Is there no end to this? President George W. Bush has signaled that he will try to make trial lawyers (among the biggest contributors to the Democrats) an issue in the 2004 presidential campaign. Legal reformers in some states have passed dozens of laws since the 1970s designed to stem the wave of personal-injury suits. In California, for instance, so-called tort reform (after the legal term for injury, "tort") has put a $250,000 cap on the damages that patients can win for pain and suffering in medical-malpractice cases. Other states have limited the contingency fees that lawyers can take. But many of these laws have been circumvented by the courts, and most have had little impact. The tort reformers are up against a politically powerful foe, the trial lawyers, who have positioned themselves as the guardian of the little man against the corporations. The tort reformers play into their hands by focusing on saving corporations money and doing nothing for deserving plaintiffs.
Conventional tort reform does not really go at the deeper problem. It does not bring about fundamental change in a system that affects the lives of millions by disrupting the services they depend on. Howard has suggested a more radical approach--removing disputes in education and health care from the regular court system altogether.
In the public schools, rather than running to court, aggrieved parents would have to take their disputes to a parent-teacher committee. Instead of having "a trial every time some parent is disappointed by a disciplinary decision," says Howard, educators should be free to use their common sense to protect "the rights of the 29 other students whose learning is being disrupted." Principals would be free to run schools according to their best judgment. They would have to answer to parent-teacher committees when disputes arose, but they wouldn't have to worry about getting sued or having to jump through procedural hoops to send a student home for a day, to fire an ineffective teacher or to change the curriculum. "There are very few big-dollar lawsuits in schools," says Howard. "The process is the punishment. What really troubles people is being dragged through 12 months of hearings and cross-examined as if they were criminals."
Similarly, in the medical realm, Howard would remove most malpractice and other health-related claims to a special court of medical experts. Rather than allow juries ignorant of medical procedure to be swayed by sympathy, judges who are experts would follow established medical standards. Doctors would not have to guess at what was expected of them. A health-care court would not only shield good doctors from bad lawsuits, Howard contends, it would also give the vast majority of malpractice victims a much better chance of winning compensation for their lost wages and medical expenses, plus amounts for pain and suffering to be set by a schedule depending on the injury. Patients would be compensated within months, instead of after years of uncertainty and even impoverishment. For malpractice victims, the only loss is the remote chance of winning huge jury jackpots out of proportion to their injuries. There would be less malpractice--fewer mistakes--because doctors would be less reluctant to speak up about problems and admit error. And health insurance would be cheaper because not as many billions of dollars would be wasted on defensive medicine, legal fees and malpractice payouts.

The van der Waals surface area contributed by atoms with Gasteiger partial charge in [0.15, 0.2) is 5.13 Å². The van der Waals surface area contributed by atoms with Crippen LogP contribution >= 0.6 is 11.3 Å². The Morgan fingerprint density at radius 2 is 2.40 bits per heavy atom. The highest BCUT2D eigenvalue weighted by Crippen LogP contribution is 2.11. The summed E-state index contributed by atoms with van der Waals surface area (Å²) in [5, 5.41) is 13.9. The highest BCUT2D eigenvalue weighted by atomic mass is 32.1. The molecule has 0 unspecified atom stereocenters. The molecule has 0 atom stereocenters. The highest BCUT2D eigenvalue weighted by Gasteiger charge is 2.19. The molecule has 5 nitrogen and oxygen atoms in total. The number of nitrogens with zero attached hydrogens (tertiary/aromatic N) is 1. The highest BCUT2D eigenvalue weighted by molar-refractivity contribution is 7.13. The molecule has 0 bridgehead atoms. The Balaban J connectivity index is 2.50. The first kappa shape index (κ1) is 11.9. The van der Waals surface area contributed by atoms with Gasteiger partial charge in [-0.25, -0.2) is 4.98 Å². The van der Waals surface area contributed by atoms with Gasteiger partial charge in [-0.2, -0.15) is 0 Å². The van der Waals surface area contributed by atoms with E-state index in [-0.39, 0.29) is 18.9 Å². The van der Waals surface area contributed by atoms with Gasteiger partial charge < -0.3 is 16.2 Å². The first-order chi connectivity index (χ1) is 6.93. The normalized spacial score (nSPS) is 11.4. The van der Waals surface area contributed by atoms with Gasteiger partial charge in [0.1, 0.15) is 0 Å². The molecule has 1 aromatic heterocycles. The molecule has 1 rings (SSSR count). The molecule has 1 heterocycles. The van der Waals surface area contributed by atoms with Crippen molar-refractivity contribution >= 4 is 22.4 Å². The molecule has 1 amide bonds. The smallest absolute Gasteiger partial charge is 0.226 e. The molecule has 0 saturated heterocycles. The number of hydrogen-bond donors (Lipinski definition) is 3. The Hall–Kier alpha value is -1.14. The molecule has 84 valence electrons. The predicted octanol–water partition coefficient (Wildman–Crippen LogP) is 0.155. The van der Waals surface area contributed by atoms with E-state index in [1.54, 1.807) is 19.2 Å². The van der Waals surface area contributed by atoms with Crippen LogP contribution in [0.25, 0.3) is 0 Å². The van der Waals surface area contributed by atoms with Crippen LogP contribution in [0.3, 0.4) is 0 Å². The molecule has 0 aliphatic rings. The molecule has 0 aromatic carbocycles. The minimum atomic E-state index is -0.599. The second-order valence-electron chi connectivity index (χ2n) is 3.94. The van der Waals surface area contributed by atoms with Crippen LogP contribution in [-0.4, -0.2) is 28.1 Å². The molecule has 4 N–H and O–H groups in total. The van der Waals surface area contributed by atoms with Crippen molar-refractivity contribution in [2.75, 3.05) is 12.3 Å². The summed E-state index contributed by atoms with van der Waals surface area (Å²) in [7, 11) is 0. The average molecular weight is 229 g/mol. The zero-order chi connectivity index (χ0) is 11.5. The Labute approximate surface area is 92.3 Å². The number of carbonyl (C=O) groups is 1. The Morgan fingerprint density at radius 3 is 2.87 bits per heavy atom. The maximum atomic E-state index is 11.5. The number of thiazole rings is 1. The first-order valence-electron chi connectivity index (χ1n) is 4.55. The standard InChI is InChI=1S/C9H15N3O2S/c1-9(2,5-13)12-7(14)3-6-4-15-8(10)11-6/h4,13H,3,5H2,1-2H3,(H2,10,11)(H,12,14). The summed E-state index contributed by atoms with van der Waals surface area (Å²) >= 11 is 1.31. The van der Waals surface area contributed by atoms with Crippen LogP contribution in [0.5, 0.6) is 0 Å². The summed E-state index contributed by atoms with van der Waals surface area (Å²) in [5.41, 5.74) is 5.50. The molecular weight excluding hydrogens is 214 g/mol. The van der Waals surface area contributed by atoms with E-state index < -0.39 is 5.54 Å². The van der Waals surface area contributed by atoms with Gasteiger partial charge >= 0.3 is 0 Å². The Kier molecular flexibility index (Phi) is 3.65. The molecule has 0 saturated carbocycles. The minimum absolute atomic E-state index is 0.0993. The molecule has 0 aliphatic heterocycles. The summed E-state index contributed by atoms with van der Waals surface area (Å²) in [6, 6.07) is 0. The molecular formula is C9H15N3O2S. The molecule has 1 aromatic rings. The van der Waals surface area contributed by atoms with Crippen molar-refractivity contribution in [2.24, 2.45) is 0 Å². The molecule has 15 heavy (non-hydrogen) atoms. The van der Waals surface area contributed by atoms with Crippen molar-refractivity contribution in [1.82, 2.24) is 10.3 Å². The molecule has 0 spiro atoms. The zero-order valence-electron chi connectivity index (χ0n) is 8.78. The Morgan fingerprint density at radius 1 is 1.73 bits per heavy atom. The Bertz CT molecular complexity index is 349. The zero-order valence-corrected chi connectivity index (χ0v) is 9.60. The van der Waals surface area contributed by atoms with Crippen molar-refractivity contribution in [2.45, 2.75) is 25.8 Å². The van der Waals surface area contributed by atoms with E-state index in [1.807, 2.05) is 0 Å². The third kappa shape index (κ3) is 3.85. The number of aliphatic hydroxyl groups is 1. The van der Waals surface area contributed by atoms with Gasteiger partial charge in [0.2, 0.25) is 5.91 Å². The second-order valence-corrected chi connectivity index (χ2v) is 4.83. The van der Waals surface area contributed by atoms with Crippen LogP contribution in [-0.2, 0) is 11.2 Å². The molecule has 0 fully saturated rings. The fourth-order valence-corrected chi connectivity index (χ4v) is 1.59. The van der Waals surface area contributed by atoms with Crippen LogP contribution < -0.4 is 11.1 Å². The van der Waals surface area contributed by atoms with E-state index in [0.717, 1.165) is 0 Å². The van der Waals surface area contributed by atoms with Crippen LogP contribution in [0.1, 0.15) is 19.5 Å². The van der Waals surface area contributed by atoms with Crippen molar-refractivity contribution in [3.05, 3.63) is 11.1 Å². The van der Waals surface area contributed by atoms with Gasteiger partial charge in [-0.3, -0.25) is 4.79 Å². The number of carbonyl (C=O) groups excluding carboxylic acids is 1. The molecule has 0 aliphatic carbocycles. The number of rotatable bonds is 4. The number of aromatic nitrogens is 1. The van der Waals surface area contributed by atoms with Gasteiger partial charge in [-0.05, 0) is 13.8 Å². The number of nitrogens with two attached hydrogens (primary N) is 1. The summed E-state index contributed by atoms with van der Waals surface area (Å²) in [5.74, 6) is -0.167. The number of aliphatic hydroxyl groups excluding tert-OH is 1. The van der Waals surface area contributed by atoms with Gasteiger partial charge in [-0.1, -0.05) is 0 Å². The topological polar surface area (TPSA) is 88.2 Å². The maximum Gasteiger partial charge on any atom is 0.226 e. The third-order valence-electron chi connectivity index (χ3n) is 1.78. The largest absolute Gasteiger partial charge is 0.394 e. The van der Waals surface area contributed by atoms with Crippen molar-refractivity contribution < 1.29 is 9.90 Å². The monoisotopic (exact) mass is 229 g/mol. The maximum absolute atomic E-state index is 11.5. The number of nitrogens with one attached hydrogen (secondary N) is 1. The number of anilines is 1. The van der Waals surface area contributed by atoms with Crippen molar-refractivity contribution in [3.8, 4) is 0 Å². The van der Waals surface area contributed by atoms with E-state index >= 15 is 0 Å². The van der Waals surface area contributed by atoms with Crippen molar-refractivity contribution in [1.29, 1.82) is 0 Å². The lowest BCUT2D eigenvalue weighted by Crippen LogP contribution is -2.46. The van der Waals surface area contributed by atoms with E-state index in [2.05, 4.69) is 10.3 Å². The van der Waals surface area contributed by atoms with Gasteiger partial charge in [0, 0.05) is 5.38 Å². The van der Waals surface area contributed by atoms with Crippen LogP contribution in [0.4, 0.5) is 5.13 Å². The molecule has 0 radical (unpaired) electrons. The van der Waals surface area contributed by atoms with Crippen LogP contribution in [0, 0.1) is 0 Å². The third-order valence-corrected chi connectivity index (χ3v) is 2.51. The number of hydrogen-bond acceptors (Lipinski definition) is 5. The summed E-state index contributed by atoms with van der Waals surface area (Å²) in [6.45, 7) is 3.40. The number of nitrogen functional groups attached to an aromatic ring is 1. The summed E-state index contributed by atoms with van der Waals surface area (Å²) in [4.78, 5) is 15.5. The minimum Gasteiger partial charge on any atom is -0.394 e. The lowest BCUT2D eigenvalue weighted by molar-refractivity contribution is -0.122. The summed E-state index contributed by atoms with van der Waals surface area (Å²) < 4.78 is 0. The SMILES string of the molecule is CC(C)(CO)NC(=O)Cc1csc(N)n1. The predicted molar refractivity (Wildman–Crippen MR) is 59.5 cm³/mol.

Bringing about such fundamental changes would require political battles in Congress and the state legislatures. They are open to legitimate debate and negotiation, but they do seem to head in the right direction. The trial lawyers maintain that fictional or inflated horror stories have frightened the public, and they can point to dramatic examples where the jury system worked (such as the case of Steven Sharp, a high-school student whose arms were mangled by farm machinery that suddenly started up. After a long legal fight, he recovered $9 million). At this stage, Common Good, the legal-reform group headed by Howard (and funded in part by corporations), is only trying to raise public consciousness, not to lobby. Legal reform is a painfully slow process; over the past 30 years, attempts to require mediation before going to court have done little to stem the litigation wave. But the time may come when ordinary Americans recognize that for every sweepstakes winner in the legal lottery, there are millions of others who have to live with the consequences--higher taxes and insurance rates, educational and medical systems seriously warped by lawsuits, fear and uncertainty about getting sued themselves. One day, they may realize that their right to sue has become a trial for us all.